Thursday, January 3, 2013


[Despair out of envy] could be the best explanation of all his (alleged) actions, because psychological patterns of this sort are such that they can be used to explain anything. It is possible to explain a human being by this means, that is, by psychology, whenever you want to (it is amazingly simple and thus so beguiling), and the speaker does not even notice that he is always talking exclusively about himself and his own theories, which he then imposes on the world and the whole human race, and not talking about the object he is observing (the person, for example, Gasser). The man in the street subsequently knew one thing only: the psychological model of explanation.

Several years ago now I remember reading an article about modernist fiction that discussed the problems avant-garde writers had disrupting the idea of character: whereas various other literary devices are relatively easy to disrupt, it is hard to have fiction where there isn’t something to which readers can attribute some sense of interiority (some modernists, of course, were all about interiority and character)—and to some extent postmodernism has had this problem too. You can flatten out characterization and use other devices all you want, but readers will just get away with the darnedest things using any scrap available.

As the opening quote may suggest, Andreas Maier’s Klausen (trans. from the German by Kenneth J. Northcott, 2010) is tangled up in this problem: it is a novel that questions the motives people lend to others, and gives you very little to go on about what anyone’s true motivations may have been or even of what has happened. The narrator gives us not an event or series of events but an accounting of all the things people are saying they think has happened in the town of Klausen: everyone is convinced something has happened, mostly they agree that it was a disaster (maybe terrorist attack), and mostly they agree it is all the fault of someone named Gasser, a long absent son of a Klausen widow who has recently returned to the region. By the end of the book, this is still pretty much all we know for sure, because all we learn is what people are claiming they saw (or learned second-hand), and various reasons for thinking that their story may be dubious or is in conflict with other versions of events. To an extent, you could say Maier himself succumbs to a theory of psychology that explains everyone as both willing and unwilling falsifiers of events to serve their own desires—to make the critique he has to succumb to the problem.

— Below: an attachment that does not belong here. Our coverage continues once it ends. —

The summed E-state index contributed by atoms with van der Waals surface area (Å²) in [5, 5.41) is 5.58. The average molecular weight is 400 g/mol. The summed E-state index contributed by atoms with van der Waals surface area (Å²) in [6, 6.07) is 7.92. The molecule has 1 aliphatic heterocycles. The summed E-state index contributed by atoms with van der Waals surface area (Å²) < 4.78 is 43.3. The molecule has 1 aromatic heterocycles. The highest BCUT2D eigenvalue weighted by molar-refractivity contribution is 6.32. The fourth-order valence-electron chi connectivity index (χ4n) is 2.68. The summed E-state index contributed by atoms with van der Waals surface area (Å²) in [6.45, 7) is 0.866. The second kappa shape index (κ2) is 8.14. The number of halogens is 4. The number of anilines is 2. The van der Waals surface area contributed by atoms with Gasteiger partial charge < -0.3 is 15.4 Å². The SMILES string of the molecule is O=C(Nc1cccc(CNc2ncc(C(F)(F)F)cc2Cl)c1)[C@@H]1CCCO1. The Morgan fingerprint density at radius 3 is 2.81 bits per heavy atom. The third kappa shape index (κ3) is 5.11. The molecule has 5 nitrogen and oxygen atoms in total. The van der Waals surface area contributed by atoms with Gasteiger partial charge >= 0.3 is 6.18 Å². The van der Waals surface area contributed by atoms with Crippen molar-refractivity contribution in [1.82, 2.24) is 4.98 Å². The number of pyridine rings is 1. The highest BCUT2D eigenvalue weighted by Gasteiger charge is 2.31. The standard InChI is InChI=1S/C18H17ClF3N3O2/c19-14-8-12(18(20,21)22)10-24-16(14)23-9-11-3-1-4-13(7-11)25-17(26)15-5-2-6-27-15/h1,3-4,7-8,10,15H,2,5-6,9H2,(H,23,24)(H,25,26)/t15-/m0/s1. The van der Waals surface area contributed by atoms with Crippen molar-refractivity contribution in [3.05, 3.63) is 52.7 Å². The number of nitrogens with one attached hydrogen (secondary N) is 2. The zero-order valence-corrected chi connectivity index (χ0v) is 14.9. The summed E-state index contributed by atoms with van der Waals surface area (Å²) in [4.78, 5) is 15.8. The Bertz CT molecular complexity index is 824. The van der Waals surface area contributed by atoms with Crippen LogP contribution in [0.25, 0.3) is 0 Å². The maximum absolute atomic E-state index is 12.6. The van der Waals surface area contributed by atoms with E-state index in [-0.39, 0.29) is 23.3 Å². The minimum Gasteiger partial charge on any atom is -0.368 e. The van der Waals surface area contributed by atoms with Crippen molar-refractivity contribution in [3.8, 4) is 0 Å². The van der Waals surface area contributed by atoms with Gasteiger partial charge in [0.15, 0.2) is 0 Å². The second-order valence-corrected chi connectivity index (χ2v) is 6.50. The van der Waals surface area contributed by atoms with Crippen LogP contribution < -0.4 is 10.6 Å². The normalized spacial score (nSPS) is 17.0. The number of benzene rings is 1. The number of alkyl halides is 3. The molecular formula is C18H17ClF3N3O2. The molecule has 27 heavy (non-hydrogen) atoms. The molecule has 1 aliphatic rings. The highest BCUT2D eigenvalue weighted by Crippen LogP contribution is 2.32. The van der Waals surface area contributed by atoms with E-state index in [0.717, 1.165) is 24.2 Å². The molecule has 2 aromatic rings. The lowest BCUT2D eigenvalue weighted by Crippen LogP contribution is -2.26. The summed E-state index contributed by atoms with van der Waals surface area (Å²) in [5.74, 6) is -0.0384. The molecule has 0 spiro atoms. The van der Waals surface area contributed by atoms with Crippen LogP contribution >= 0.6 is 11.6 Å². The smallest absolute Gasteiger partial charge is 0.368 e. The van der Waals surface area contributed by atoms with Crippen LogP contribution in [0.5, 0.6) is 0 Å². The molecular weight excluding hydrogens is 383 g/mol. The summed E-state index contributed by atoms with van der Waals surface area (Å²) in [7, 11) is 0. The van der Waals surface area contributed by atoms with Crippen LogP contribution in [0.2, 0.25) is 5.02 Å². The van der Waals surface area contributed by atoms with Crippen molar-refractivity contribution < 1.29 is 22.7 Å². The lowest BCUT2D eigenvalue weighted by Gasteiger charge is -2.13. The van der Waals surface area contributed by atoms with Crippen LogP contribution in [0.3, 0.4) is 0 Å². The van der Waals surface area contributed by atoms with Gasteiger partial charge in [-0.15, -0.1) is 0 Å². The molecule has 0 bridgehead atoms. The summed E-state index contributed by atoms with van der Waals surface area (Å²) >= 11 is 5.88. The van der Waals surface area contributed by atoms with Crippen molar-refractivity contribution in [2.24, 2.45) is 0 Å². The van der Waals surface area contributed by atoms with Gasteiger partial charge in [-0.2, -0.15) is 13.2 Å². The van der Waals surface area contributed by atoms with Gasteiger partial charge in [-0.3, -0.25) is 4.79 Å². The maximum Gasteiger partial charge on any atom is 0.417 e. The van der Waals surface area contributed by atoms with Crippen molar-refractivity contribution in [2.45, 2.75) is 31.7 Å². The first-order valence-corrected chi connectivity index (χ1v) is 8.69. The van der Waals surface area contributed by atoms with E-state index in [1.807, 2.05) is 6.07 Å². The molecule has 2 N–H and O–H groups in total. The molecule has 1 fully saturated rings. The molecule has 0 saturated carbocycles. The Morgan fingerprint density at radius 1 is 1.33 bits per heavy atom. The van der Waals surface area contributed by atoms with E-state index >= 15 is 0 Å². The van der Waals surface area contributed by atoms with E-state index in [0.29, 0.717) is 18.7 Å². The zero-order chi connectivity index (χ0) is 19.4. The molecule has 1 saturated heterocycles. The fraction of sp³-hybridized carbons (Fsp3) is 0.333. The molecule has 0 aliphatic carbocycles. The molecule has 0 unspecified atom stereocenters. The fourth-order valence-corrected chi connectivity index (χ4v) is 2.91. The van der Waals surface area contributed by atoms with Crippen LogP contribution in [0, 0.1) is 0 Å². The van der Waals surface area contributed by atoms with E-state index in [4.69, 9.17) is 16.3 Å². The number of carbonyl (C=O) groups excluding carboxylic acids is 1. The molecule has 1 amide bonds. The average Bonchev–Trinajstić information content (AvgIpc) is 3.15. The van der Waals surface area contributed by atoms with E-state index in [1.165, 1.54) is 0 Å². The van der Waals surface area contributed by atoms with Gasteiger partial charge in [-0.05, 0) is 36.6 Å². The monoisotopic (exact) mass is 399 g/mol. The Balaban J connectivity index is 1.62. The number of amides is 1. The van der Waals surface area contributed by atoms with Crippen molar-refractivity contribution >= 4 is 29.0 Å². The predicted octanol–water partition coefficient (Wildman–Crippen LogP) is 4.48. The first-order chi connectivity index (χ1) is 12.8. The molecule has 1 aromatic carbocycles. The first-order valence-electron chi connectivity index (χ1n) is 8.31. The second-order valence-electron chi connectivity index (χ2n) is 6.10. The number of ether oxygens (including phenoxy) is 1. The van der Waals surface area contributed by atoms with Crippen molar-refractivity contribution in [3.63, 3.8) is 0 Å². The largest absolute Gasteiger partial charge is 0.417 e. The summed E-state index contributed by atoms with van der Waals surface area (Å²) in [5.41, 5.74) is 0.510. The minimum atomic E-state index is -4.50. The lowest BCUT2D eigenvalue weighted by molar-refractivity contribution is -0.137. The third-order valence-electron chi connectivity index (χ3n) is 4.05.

What all this adds up to, though, is a hilarious novel told in one long paragraph that lasts up until the final pages: I began reading the novel several times only to put it down because I realized that if I really wanted to read it I would want to have a rather large amount of time to get through large chunks at once. Reading the various versions of events is just too fun, starting with the opening scene of a hotel owner’s account of what occurred between Gasser, himself and two tourists some time before the “event.” And one account leads to and bleeds into another in a way that makes it hard to decide where to stop for a break.

If I have one real complaint about the novel, it is the end, which I found a little too pat and cute: the final image of the novel is too obviously metaphorical and hits us over the head with something that, really, we don’t need spelled out. But this is a small part of what is, in all, a great novel.

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